Alan Couzens, MS (Sport Science), CSCS, PES.
Pic: Big A choosing to spend his break time during the VQ Solvang bike camp chatting rather than eating. In retrospect, not his best choice :-)
Before I get started, I want to apologize in advance for any lack of coherence that may present itself in this piece. When writing the bulk of this, I was 25 hours into a 30hr training week and at that point the body begins to shut down any functions not deemed necessary for survival. Thinking about the content of my latest triathlon blog may fall into that category J But, our team dinner finished early one night and I had some time on my hands, so I gave it a whirl.
The title of this blog comes largely from my Dad. Whenever a topic would come up that he had no formal training in, I would question him on where he got his information. His standard response was “the university of life.” I’d probably throw back some retort on the ease of admission to said school, but, when it comes down to it, I deeply respect the practical intelligence that my father prides himself on. As much as I respect it, my personal strength has always been traditional “book learning”. It’s a funny thing how one’s strengths find a way of manifesting themself in an individual’s profession. For instance, I love to coach, always have, but these days I do it remotely from a lab rather than face to face in the field with my athletes. Mat is a great communicator, I am not. I am a great analyst and, in that sense, I guess I’m filling the right seat on the EC coaching bus.
But, I digress, the thing that got me thinking about real world vs. lab world this week has been our team’s attendance at Robbie Ventura’s VisionQuest Cycling Camp in Solvang, CA. I came into this camp still on the slow and steady volume ramp up since my crash in ’06 (yes, it really does take that long to get your fitness back). Basically that meant 10hr bike weeks of primarily easy-steady intensity training. Despite my low volume, my lab numbers have been solid – MLSS of 280-300W, Peak power well into the 3’s. So, when I first got to thinking about what I might expect from the camp, my initial impression was that, I probably have the engine to hold onto some of these guys, but that, with my low volume, I would poop out early in the piece. Prior to Epic in 06 I had done a number of 30hr weeks in the preceding 6 months. This past year, my biggest weeks were in the low 20’s and they left me pretty rocked.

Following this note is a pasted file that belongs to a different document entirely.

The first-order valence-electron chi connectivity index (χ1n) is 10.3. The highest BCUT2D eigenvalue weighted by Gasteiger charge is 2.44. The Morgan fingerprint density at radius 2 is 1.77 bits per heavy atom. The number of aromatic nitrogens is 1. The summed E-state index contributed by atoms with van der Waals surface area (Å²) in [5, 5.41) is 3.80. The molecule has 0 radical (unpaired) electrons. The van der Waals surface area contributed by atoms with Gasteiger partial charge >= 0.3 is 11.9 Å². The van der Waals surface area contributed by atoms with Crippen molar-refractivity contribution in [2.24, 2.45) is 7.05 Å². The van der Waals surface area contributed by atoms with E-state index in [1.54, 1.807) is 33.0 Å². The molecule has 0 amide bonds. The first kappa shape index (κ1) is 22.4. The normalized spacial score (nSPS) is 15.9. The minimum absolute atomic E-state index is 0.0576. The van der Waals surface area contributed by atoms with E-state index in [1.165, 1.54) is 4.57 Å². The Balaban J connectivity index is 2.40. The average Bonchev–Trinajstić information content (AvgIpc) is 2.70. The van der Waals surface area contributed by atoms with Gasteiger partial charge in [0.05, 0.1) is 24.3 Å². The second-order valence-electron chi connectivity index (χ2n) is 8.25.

Surprisingly, here we are at day 5, the endurance is holding up. So far, I’m not feeling too rocked from consistent 6ish hour days and a 30hr week with 400mi of biking (with no drop in average intensity) looks like it’s going to happen. On the flip side, the power numbers, that I felt were my trump card here, aren’t holding up.
Day 1 was by far the most informative, educating 4 hours that I have ever spent learning about cycling. I wasn’t listening to a Robbie V talk or reading the Jeukendreup cycling book that I brought with me. No, I was getting schooled in a different way, on the bike.
So, we roll out nice and easy and warm up to get ready for our first challenge of the week, a 5mi uphill TT. No sweat. I love to climb and am looking forward to seeing what kind of watts I can throw down here at sea level on day 1….
Lesson #1: Size matters!!
I get to the top. 310W 20:xx minutes. Not great, but decent. I paced it pretty conservatively and finished over geared, but with some gas in the tank. I (cautiously) roll down the other side of the climb to regroup with the EC posse on the other side. I ask Mat “what were your numbers?” He fires back “1815”. Dude, I don’t want to know your kj expenditure, just give me the important number, the watts. “No, that’s my time for the climb, not my kj. Oh, I don’t know, 308W”. Pretty much what I expected. Mat and I have had a pretty similar load on the bike over the last little bit. I thought we’d be pretty close together on that one. Also, pretty close to dead on what the lab #’s would suggest.
Of course, the bigger point that I was missing is that despite equal watts, Mat got up the hill ~2 minutes faster than I did.. When going up a hill, absolute watts mean very little. Mat weighs in at ~67kgs, I weigh in at ~77kgs. Therefore, Mat’s W/kg were ~15% better than mine (4.6 vs. 4.0), as was his time up the climb. In order to throw down a similar time up the climb, I would need to put out ~356W at my current bodyweight. I’m not getting any leaner than I am already, so there is only one option: Get stronger and more powerful!!
Not paying too much attention to the time for the climb, I move on and line up with the “fast and long” group for the rest of today’s ride, “the A group”. Robbie says fast is going to be about another 40mi at 18-20mph, No prob. I used to do some group riding with team Florida in Gainesville (RED FLAG: Gainesville is flat!!) and we’d motor along nicely at 20-22mph without too much effort. 18-20 is perfect for an easy end to today’s ride.